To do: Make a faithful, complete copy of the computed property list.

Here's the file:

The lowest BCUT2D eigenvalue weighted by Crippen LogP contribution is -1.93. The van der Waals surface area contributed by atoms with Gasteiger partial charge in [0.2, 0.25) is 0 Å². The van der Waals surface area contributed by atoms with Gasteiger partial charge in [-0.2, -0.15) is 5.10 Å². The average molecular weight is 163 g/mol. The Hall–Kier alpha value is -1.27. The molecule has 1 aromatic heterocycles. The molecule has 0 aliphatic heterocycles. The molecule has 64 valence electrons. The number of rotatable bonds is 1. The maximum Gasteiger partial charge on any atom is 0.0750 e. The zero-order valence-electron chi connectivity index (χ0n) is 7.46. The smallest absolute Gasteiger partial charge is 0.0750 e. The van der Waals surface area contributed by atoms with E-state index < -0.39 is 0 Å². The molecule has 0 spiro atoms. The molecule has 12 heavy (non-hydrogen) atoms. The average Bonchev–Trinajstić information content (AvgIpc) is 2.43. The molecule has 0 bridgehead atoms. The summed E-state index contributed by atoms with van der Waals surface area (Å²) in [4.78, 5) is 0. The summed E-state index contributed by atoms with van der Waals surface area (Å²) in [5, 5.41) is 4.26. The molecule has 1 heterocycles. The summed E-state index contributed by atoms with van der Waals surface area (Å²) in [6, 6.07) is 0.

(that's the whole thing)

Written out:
The lowest BCUT2D eigenvalue weighted by Crippen LogP contribution is -1.93. The van der Waals surface area contributed by atoms with Gasteiger partial charge in [0.2, 0.25) is 0 Å². The van der Waals surface area contributed by atoms with Gasteiger partial charge in [-0.2, -0.15) is 5.10 Å². The average molecular weight is 163 g/mol. The Hall–Kier alpha value is -1.27. The molecule has 1 aromatic heterocycles. The molecule has 0 aliphatic heterocycles. The molecule has 64 valence electrons. The number of rotatable bonds is 1. The maximum Gasteiger partial charge on any atom is 0.0750 e. The zero-order valence-electron chi connectivity index (χ0n) is 7.46. The smallest absolute Gasteiger partial charge is 0.0750 e. The van der Waals surface area contributed by atoms with E-state index < -0.39 is 0 Å². The molecule has 0 spiro atoms. The molecule has 12 heavy (non-hydrogen) atoms. The average Bonchev–Trinajstić information content (AvgIpc) is 2.43. The molecule has 0 bridgehead atoms. The summed E-state index contributed by atoms with van der Waals surface area (Å²) in [4.78, 5) is 0. The summed E-state index contributed by atoms with van der Waals surface area (Å²) in [5, 5.41) is 4.26. The molecule has 1 heterocycles. The summed E-state index contributed by atoms with van der Waals surface area (Å²) in [6, 6.07) is 0.